It is awarded by the Science Fiction and Fantasy Writers of America (SFWA), which is a professional organization for science fiction and fantasy authors. There are several levels of membership, which are determined by how much you have published, and you can only vote on the Nebula if you meet the criteria for being in one of the top two levels. To be in the second-highest level you have to have sold at least one short story to a professional publication (the SFWA has a list of the ones they will accept) and you have to have been paid at least $50 for it. To get into the top level you have to have sold three short stories or one novel or one full-length professionally produced dramatic script.

The Hugo

To vote for the Hugo, on the other hand, all you have to be is a supporting member of that year’s WorldCon (World Science Fiction Convention), which you can do by paying $50 to the World Science Fiction Society. That gets you voting rights for the current year’s nominees and the final ballot, and nomination rights for next year’s awards. You don’t even have to attend the convention. The only caveat is that you can’t nominate your own work, and you can only nominate up to five works each year.

The Hugo is older than the Nebula; it was first awarded in 1953, skipped in 1954, and then awarded every year from 1955 until now. It is awarded in a wide variety of categories which change from year to year and can include books, films, TV shows, fanzines, art, and people. My personal favorite is a special award given in 1969 to Neil Armstrong, Buzz Aldrin, and Michael Collins for Best Moon Landing Ever.

The Hugo Awards are named for Hugo Gernsback, the founder of Amazing Stories, the first major sci-fi magazine in the United States.

An Unexpected Finding

When I launched this whole book-review project, I predicted that I would like the Nebula winners more than the Hugo winners. Presumptuous as I am, I thought that since the Nebulas are awarded by the writers, they must be of higher quality.

But so far, lo and behold, I have given the Hugo winners slightly higher ratings than the Nebula winners. As of today, I have read 44 of each (of which 20 books have won both awards). The Nebula winners have an average rating of 2.95 and the Hugo winners have an average rating of 3.27.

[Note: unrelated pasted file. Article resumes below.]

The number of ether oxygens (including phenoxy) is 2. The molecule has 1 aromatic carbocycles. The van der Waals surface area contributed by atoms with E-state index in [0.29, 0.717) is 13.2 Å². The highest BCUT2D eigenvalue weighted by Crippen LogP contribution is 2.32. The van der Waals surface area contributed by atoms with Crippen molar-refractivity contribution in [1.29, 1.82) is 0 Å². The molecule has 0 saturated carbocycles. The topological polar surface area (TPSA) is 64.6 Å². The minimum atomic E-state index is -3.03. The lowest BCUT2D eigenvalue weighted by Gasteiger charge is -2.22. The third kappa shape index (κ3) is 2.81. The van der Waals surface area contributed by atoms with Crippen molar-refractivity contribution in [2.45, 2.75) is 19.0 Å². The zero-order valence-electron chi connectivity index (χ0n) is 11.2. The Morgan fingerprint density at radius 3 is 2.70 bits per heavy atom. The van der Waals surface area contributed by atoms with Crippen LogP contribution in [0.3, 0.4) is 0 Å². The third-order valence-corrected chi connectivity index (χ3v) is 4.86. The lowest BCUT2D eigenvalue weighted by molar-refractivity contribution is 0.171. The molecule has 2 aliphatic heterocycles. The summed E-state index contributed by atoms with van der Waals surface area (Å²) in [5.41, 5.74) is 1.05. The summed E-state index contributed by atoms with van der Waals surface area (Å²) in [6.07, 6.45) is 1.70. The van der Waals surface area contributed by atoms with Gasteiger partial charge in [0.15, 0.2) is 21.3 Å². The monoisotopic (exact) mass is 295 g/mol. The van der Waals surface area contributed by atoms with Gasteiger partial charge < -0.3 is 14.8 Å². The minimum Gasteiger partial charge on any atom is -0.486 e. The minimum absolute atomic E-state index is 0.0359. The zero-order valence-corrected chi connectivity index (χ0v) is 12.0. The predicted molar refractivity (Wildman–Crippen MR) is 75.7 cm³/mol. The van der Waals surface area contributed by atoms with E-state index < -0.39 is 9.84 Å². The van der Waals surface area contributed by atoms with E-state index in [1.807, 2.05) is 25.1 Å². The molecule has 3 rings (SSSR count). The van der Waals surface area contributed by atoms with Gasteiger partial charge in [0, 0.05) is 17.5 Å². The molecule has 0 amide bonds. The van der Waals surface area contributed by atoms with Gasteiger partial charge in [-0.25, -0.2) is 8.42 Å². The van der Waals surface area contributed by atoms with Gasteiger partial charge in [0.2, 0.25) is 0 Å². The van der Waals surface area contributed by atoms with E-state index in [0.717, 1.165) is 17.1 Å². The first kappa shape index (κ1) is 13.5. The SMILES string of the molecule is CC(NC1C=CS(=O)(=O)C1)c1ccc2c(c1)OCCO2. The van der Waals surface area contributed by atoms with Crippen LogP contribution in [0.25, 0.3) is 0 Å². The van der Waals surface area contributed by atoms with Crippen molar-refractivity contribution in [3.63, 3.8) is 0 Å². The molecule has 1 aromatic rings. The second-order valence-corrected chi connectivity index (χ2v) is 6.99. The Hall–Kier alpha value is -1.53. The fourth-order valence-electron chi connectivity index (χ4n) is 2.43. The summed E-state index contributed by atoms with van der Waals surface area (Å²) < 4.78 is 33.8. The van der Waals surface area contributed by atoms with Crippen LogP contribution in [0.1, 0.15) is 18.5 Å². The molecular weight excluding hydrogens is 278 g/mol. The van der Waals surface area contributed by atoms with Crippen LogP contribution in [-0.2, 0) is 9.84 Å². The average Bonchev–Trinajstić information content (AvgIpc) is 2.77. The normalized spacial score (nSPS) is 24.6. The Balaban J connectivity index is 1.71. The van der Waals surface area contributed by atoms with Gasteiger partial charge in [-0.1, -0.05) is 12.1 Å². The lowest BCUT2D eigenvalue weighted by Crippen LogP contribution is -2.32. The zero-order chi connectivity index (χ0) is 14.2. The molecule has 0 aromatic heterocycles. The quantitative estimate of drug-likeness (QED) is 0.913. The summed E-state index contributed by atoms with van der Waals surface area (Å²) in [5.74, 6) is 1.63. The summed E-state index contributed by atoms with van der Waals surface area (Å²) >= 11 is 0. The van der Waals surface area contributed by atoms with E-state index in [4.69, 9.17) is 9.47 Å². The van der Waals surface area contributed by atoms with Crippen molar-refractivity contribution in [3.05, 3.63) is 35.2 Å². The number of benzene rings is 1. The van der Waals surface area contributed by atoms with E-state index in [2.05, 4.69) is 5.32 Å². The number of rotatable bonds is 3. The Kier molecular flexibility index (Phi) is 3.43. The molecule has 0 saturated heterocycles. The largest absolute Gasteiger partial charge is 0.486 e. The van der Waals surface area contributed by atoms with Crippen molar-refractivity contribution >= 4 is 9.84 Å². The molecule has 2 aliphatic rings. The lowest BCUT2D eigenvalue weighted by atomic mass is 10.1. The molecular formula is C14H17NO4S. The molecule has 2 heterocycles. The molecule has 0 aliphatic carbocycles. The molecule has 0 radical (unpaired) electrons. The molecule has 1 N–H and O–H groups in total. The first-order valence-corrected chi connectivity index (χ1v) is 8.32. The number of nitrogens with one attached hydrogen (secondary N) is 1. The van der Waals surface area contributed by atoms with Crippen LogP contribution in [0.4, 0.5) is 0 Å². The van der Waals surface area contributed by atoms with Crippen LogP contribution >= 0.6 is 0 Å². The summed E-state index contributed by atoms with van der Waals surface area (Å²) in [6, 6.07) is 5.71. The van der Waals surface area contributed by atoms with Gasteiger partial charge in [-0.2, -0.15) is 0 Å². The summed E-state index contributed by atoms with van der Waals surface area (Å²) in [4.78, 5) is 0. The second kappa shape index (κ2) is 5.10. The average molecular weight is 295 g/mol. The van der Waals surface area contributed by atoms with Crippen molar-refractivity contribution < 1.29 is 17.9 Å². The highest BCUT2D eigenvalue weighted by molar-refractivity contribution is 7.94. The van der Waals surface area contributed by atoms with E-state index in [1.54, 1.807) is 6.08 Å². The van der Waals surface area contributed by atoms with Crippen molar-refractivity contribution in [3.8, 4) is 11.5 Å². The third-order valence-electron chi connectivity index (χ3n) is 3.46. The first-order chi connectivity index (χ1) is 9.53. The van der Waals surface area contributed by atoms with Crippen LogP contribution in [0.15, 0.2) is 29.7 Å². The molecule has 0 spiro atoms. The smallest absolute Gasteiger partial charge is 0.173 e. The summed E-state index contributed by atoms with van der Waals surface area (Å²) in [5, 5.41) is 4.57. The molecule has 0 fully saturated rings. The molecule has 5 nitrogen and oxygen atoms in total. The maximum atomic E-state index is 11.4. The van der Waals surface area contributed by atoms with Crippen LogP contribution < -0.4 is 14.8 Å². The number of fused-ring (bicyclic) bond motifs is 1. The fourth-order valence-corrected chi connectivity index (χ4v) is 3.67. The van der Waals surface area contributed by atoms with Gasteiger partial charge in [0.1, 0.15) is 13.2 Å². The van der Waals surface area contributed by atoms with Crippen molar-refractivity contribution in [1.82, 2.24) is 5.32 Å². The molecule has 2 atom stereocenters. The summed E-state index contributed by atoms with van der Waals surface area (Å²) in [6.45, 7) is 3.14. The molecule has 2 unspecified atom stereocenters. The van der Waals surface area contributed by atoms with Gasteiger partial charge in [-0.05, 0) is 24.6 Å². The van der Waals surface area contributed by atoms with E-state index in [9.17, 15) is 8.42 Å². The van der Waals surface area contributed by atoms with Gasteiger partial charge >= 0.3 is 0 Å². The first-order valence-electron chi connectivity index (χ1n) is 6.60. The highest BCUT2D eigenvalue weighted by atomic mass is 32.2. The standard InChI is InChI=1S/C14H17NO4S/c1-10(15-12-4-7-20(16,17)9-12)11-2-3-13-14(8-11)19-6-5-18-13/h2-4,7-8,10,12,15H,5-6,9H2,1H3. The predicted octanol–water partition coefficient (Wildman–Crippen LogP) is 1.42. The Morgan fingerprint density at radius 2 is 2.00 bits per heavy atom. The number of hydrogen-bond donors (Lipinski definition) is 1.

Sources

Another Fan's Nebula-v-Hugo Analysis
Hugo Awards website
Nebula Awards website

Friday, November 04, 2011

Book Review: The Eye of the Needle

Ken Follett
1978
Awards: Edgar
Rating: ★ ★ ★ ★ –

This book is a blockbuster page-turner with all the ingredients - war, sex, human drama, and international intrigue with the fate of the free world at stake. It also has several elements that I am a particular sucker for: spies, WWII-era Britain, remote Scottish islands, and violent storms at sea.

The main character is Henry Faber, a careful, ruthless, handsome German spy. Faber is known as Die Nadel (The Needle) because of the trademark stiletto he carries and with which he kills a fair number of people over the course of the book.

Traveling around the southeast coast of England in early 1944, Faber discovers that the forces the Germans have been observing building up in East Anglia, which they believe will be used to invade France at Calais, are a hoax. He even is able to take a roll of pictures of dummy cardboard planes to prove it. This leads him to the natural (and correct) conclusion that the Allies are planning to invade at Normandy instead. If he is able to let his bosses in Germany know this, it could change the entire course of the war.

Faber then tries to make his way up from London to his contact, a U-boat stationed off the coast of Scotland, before he is caught by the pesky MI5 agents on his tail. He runs into a number of frustrating delays and setbacks. Desperate, he eventually steals a fishing boat and sets out for sea in the middle of a huge storm, only to get shipwrecked on a barren, windswept island populated by only four people: an old shepherd, a young farmer who lost his legs in a car accident, the farmer’s sexy estranged wife, and their baby son.

The shepherd and farmer are immediately hostile and suspicious, but the wife, Lucy, is quite receptive to Faber... to say the least. The challenge for Die Nadel then is to elude the two men, find a way to contact the U-boat by radio or boat, and to avoid getting distracted by falling in love with Lucy.

Donald Sutherland and Kate Nelligan are pensive in the
1981 screen adaptation of this blockbuster.
Like The Day of the Jackal, the story is told primarily from the point of view of the bad guy. This can get emotionally confusing. On the one hand, Faber is the enemy and you want him to get caught, and you don’t like that he kills Home Guards and innocent rooming house landladies. But, on the other hand, almost up to the very end, you root for him to win his hand-to-hand fights and to get it on with Lucy.

The details of spycraft are not as gritty and realistic as in, say, The Spy Who Came in from the Cold - but then again, Follett doesn’t have the advantage of a background in British intelligence like LeCarré does.